In fact, it’s only with this kind of baseline integrity that Glasser can play. And, like any good barman, he does, especially since bartenders around the country are calling him up with special requests. The ‘Elemakule Tiki Bitters, now part of the regular lineup, came out of a cordial request—literally, he wanted something like Falernum—from Brian Miller. But even with varieties like habanero-spiked Hellfire Shrub (which sparks up the boozy complexity of Glasser's "Francaise Fourplay") and Orange Cream Citrate—the non-bitters approach to orange flavoring in a cocktail—Glasser doesn’t consider his flavors exotic. “Many are unexpected.” As, for instance, in 2007, when their marquee Bittermens Xocolatl Mole Bitters came out: “everybody thought that using chocolate for a bitter was exotic.”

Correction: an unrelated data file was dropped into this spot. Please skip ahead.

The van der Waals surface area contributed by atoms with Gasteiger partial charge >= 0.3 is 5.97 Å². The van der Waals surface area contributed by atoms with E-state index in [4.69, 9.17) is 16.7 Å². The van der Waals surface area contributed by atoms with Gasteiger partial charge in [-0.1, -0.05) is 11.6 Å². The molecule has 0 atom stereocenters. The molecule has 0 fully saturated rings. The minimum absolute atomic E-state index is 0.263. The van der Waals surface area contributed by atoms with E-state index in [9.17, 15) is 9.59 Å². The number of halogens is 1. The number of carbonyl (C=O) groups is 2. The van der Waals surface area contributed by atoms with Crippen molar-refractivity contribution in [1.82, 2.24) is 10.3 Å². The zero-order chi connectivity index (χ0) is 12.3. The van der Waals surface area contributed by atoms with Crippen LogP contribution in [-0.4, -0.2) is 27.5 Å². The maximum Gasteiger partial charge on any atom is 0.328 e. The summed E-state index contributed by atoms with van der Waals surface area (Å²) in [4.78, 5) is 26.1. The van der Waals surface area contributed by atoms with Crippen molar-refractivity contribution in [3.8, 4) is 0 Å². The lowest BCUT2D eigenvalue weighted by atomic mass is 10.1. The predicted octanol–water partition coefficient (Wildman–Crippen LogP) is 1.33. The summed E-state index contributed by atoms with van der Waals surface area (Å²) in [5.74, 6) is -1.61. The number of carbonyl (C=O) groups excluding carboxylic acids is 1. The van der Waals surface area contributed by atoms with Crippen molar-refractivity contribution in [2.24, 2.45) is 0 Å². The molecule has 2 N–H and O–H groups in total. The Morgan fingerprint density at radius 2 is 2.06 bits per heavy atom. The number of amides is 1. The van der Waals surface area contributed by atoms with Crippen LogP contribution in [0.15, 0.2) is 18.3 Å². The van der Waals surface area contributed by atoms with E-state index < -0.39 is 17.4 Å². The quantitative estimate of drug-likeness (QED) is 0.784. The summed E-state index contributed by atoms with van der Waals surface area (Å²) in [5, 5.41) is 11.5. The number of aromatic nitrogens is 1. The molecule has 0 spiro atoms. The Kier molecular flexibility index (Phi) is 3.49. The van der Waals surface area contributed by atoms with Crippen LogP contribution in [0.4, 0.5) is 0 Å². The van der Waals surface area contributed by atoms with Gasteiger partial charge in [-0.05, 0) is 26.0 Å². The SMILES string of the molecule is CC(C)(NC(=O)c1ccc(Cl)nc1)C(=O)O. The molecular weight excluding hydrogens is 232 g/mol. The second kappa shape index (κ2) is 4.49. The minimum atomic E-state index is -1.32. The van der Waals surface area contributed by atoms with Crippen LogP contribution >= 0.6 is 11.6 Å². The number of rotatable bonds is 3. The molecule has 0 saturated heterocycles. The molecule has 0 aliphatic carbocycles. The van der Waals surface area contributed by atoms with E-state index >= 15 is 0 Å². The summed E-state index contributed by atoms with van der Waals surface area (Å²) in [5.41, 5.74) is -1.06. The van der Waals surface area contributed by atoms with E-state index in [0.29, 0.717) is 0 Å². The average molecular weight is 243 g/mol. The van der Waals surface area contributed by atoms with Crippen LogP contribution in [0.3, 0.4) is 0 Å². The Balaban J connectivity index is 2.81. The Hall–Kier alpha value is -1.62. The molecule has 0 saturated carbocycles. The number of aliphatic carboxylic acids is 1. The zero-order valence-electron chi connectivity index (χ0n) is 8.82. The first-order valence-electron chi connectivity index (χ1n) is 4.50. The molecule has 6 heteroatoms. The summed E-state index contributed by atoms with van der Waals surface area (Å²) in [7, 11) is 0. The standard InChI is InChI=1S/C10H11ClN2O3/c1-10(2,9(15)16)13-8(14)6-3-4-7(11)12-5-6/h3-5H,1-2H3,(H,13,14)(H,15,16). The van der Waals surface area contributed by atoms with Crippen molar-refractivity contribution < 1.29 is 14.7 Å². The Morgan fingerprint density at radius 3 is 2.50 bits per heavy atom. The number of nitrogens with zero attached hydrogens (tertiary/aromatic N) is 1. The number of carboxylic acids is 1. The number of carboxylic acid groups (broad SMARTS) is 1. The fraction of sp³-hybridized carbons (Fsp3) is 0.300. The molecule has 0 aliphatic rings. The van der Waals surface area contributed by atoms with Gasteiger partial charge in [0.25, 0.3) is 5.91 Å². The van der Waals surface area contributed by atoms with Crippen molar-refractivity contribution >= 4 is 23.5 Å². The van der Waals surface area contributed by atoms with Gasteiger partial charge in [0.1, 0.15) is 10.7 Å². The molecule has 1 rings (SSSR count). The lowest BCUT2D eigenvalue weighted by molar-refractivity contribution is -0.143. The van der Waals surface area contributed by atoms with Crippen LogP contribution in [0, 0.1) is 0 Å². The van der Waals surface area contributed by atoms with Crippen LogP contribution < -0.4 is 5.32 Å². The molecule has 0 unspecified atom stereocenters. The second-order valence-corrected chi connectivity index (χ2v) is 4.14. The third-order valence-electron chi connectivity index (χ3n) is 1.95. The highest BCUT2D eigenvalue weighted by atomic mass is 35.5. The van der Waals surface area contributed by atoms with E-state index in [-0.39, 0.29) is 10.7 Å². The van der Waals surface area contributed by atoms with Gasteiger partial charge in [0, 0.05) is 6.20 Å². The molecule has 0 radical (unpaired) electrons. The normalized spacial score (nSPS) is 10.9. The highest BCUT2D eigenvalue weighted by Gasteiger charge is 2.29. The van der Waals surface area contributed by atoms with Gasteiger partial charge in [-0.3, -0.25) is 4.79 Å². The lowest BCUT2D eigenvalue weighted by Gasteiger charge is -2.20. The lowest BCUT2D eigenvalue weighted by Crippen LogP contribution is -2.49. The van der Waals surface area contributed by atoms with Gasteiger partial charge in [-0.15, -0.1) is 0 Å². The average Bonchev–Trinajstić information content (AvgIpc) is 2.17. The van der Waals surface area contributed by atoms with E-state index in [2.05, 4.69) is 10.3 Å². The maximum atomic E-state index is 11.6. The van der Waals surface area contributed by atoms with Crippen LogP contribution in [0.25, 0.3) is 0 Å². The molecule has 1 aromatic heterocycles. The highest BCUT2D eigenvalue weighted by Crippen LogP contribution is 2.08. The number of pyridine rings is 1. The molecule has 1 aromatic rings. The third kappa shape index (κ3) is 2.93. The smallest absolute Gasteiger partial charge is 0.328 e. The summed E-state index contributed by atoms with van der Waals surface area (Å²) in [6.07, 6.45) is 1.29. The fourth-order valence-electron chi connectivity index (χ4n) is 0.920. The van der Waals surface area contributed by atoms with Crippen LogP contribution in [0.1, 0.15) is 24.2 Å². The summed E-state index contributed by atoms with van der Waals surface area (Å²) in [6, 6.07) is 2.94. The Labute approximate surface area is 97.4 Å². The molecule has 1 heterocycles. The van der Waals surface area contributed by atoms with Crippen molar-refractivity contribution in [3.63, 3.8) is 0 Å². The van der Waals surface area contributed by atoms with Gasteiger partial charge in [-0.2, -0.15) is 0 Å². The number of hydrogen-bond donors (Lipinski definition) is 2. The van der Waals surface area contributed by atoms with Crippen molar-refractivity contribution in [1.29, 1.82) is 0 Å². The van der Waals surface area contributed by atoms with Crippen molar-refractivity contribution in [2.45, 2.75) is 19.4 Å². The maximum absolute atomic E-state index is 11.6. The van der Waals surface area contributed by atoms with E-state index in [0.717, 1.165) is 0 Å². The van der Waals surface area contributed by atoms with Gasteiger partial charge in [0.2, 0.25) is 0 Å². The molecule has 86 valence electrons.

Bittermens is one among a few, but they seem to have set the standard worldwide for the next phase of craft bitters (in 2009, a brief partnership with European-based bitters company, The Bitter Truth, took the Bittermens line global). And because they’re all classified as non-potable alcoholic beverages (key to avoiding awkward and arbitrary state-to-state liquor laws), Bittermens bitters ship nationwide. But the storefront concept works, too. Bartenders come into the Bittermens General Store on East Sixth Street “all the time,” says Glasser, “from around the world.” And it’s not just success in reputation, but revenue. “We have exceeded our goals,” Glasser reports, “both in sales of products versus bar revenue and overall revenue in general.”A surprise, maybe, considering house-made is de rigeur among barmen of reputation, and that so many cocktails are built upon classic bitters like Angostura. But Glasser reads between the bitters lines, finding a place for bitters that are at once classically bitter and progressively experimental. And that’s the secret of his success. However exotic the flavor profiles get (Bittermens always accepts requests for customizations), they’ve all been built to suit a cocktail or spirit in its full complexity. “If it’s just a one-trick wonder that works great in a handful of cocktails,” says Glasser, “but really isn’t useful in a more grand sense.” And grand is what Bittermens is after. One (very) small batch at a time.